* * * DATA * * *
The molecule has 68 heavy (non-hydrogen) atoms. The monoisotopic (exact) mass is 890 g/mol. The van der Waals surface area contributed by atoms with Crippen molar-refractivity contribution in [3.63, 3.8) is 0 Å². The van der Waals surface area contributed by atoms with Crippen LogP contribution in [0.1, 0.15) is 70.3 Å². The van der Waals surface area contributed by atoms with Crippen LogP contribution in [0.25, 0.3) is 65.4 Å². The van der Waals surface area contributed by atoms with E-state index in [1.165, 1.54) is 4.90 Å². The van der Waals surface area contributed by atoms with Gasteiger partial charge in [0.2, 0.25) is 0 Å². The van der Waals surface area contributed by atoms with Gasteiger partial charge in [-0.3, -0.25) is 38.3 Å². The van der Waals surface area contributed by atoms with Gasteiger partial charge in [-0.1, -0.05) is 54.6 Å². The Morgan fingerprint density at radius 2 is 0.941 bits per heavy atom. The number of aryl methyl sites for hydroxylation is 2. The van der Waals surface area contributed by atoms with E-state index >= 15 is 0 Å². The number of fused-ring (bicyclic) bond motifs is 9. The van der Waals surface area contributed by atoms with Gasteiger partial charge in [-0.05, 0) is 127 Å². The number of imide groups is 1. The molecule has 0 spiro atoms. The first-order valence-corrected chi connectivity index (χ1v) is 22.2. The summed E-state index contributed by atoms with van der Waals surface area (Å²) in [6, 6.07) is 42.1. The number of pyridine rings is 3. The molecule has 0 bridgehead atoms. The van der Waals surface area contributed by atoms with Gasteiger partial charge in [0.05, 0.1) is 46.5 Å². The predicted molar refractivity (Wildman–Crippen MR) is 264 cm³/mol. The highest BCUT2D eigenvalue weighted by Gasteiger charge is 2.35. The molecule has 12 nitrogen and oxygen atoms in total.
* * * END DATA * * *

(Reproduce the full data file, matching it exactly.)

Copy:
The molecule has 68 heavy (non-hydrogen) atoms. The monoisotopic (exact) mass is 890 g/mol. The van der Waals surface area contributed by atoms with Crippen molar-refractivity contribution in [3.63, 3.8) is 0 Å². The van der Waals surface area contributed by atoms with Crippen LogP contribution in [0.1, 0.15) is 70.3 Å². The van der Waals surface area contributed by atoms with Crippen LogP contribution in [0.25, 0.3) is 65.4 Å². The van der Waals surface area contributed by atoms with E-state index in [1.165, 1.54) is 4.90 Å². The van der Waals surface area contributed by atoms with Gasteiger partial charge in [0.2, 0.25) is 0 Å². The van der Waals surface area contributed by atoms with Gasteiger partial charge in [-0.3, -0.25) is 38.3 Å². The van der Waals surface area contributed by atoms with Gasteiger partial charge in [-0.1, -0.05) is 54.6 Å². The Morgan fingerprint density at radius 2 is 0.941 bits per heavy atom. The number of aryl methyl sites for hydroxylation is 2. The van der Waals surface area contributed by atoms with E-state index >= 15 is 0 Å². The number of fused-ring (bicyclic) bond motifs is 9. The van der Waals surface area contributed by atoms with Gasteiger partial charge in [-0.05, 0) is 127 Å². The number of imide groups is 1. The molecule has 0 spiro atoms. The first-order valence-corrected chi connectivity index (χ1v) is 22.2. The summed E-state index contributed by atoms with van der Waals surface area (Å²) in [6, 6.07) is 42.1. The number of pyridine rings is 3. The molecule has 0 bridgehead atoms. The van der Waals surface area contributed by atoms with Gasteiger partial charge in [0.05, 0.1) is 46.5 Å². The predicted molar refractivity (Wildman–Crippen MR) is 264 cm³/mol. The highest BCUT2D eigenvalue weighted by Gasteiger charge is 2.35. The molecule has 12 nitrogen and oxygen atoms in total.